I’ve almost got something figured out. I almost do. About family vs. friends. Last week my husband, Sam, and I met at a restaurant with his family for the annual holiday dinner. Three brothers, one sister and spouses made eight people sitting on a long table with white cloth tablecloth and flickering lights. After initial hellos, you look greats and studiously selecting dinner choices, their voices and laughter went into second gear. I heard the sounds of talk over mealtimes I’ve heard at family gatherings for close to forty years.
Amazing how you can be away from it for six months or years and when you return it can still sound like an old Beatles recording of “All You Need is Love,” playing in the background. I don’t know what my family would sound like at such a dinner table. It is more tattered, though it also loved. Decades have passed without all members of my generation sitting at the same table.
So here is what I might have figured out: Well, no, it isn’t. I typed that last sentence, stopped and that’s the end of it. My mind went blank. But this is the step I’m on and maybe it’s one forward, but it could be back.
When I returned home from the dinner with Sam’s family I was feeling very sentimental and full of appreciation. I appreciate their history as family, how they have managed and sometimes mismanaged each other, how they have just assumed I was part of it. How they easily interact with each other after months of absence and they never, I mean this, never, have meanly picked at each other at gatherings. Their plentiful good humor wells from a teasing that respects boundaries and differences.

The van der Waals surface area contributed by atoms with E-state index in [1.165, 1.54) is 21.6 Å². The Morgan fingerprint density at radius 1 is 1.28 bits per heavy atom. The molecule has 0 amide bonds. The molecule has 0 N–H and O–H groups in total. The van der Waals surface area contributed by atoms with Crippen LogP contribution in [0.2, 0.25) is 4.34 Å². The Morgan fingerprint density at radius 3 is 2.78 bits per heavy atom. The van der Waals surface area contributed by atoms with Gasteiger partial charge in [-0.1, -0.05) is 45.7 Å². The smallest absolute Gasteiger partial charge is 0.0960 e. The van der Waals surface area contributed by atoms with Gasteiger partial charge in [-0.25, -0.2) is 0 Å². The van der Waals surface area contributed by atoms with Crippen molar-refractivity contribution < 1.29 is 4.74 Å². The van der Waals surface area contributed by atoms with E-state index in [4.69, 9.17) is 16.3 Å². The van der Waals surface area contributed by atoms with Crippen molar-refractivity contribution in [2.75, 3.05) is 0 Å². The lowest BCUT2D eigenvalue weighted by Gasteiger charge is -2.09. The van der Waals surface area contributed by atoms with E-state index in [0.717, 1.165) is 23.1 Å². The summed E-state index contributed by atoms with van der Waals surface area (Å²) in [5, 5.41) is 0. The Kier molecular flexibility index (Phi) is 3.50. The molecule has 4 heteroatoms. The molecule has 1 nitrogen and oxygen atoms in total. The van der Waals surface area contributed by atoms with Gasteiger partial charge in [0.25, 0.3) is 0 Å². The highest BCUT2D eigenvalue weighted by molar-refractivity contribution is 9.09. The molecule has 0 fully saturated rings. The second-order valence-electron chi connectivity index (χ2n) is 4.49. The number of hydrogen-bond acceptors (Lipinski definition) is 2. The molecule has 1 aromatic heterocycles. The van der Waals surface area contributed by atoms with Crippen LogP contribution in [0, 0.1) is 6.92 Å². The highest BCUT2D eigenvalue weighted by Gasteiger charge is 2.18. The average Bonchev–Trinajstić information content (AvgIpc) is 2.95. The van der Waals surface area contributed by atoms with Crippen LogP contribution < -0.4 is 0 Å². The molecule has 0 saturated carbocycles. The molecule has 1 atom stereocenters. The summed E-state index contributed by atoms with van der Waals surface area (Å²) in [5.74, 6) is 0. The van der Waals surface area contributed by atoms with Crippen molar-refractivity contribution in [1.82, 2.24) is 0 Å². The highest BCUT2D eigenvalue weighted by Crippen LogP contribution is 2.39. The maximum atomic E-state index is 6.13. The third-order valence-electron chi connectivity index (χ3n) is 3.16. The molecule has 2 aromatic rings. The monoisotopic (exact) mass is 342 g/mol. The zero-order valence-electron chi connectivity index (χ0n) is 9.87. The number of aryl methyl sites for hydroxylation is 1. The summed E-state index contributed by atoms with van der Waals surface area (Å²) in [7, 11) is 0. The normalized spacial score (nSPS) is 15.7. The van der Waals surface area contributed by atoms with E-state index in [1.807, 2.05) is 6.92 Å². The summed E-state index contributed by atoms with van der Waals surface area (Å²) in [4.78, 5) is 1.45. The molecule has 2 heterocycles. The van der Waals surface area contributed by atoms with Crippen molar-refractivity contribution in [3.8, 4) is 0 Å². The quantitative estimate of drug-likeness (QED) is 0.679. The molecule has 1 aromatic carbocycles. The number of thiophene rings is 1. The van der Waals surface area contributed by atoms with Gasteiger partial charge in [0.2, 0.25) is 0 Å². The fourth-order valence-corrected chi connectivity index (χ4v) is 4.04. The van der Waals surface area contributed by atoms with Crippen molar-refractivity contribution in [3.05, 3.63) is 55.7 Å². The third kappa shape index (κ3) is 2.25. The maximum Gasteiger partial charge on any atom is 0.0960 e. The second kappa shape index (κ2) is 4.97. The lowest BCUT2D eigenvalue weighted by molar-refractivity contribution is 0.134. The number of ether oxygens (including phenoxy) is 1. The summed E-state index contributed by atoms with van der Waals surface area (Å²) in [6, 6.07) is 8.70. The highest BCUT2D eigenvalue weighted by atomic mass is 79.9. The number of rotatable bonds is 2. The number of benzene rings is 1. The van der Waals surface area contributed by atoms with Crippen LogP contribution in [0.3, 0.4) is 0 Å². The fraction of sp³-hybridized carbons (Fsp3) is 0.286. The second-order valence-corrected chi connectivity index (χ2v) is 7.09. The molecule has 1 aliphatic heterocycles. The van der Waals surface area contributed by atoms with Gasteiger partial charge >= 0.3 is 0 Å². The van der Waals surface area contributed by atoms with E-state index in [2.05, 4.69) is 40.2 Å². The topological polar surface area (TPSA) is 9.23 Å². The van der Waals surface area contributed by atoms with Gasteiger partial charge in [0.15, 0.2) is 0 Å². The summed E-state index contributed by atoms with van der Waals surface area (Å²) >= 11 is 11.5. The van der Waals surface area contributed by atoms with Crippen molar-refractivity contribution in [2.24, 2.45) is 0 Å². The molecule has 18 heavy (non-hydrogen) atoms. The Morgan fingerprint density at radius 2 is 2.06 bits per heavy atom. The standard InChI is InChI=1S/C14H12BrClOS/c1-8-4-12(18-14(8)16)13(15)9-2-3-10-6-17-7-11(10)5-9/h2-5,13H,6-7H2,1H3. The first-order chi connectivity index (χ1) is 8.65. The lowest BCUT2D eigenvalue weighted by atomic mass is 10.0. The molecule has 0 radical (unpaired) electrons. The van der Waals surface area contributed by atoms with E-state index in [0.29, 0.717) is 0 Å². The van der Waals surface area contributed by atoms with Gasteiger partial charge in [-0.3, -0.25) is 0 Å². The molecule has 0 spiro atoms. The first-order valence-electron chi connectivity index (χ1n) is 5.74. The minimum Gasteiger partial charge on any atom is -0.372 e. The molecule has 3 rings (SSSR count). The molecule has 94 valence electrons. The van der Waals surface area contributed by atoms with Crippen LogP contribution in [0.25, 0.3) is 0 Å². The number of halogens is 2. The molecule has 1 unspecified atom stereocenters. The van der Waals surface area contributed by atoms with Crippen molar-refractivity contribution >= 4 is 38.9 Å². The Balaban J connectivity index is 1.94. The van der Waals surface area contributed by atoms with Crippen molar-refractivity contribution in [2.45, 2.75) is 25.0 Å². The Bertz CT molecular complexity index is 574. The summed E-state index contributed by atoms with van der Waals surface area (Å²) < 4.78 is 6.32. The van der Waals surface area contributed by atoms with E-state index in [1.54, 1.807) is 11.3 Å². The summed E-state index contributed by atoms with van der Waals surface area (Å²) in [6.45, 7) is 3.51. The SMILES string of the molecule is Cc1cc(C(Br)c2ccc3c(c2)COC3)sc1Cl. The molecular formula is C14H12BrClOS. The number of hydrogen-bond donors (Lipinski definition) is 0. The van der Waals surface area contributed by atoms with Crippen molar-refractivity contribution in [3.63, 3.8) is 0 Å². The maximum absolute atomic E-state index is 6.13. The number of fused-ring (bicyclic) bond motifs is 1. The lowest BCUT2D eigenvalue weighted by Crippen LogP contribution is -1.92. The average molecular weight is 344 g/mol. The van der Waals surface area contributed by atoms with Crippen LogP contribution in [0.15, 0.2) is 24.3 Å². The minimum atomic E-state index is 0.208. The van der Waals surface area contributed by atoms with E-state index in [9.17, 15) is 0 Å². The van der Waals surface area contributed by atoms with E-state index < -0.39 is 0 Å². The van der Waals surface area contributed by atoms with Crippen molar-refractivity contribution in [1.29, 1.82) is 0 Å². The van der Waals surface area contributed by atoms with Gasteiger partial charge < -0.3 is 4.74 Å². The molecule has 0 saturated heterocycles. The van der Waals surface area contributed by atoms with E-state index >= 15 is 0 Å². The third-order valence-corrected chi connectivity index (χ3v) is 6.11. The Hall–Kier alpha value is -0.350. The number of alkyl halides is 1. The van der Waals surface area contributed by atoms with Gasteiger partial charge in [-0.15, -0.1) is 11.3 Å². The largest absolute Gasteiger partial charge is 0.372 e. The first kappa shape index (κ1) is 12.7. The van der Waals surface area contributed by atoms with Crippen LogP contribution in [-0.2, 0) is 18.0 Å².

Through the decades, I’ve crafted a network of friends with some success. Having Sam at my side has helped. This is an area I have learned from him. I have a collection of “brain” friends, “fun” friends, friends for travel, lunch, dinner, (breakfast friends I try to evolve to lunch friends), and “associate” friends in groups I belong to. All these people intermix into one big soup where sometimes you can’t tell the potatoes from the parsnips or turnips till you get a little closer.
I appreciate them, too. They somehow, magically, just accept I am there. I appreciate their history and that they work around my quirks.
Oh, yes, I think this was the conclusion I was trying to write. Family knows my quirks and shortcomings befallen from birth. Friends do not have as much of my history but they have a clearer view of the adult I have become. Dancing between these two stages is a miraculous opportunity to practice a next big dance move by playing with life and its expectations of giving, taking and enjoying, or mixing my metaphors, falling into the soup.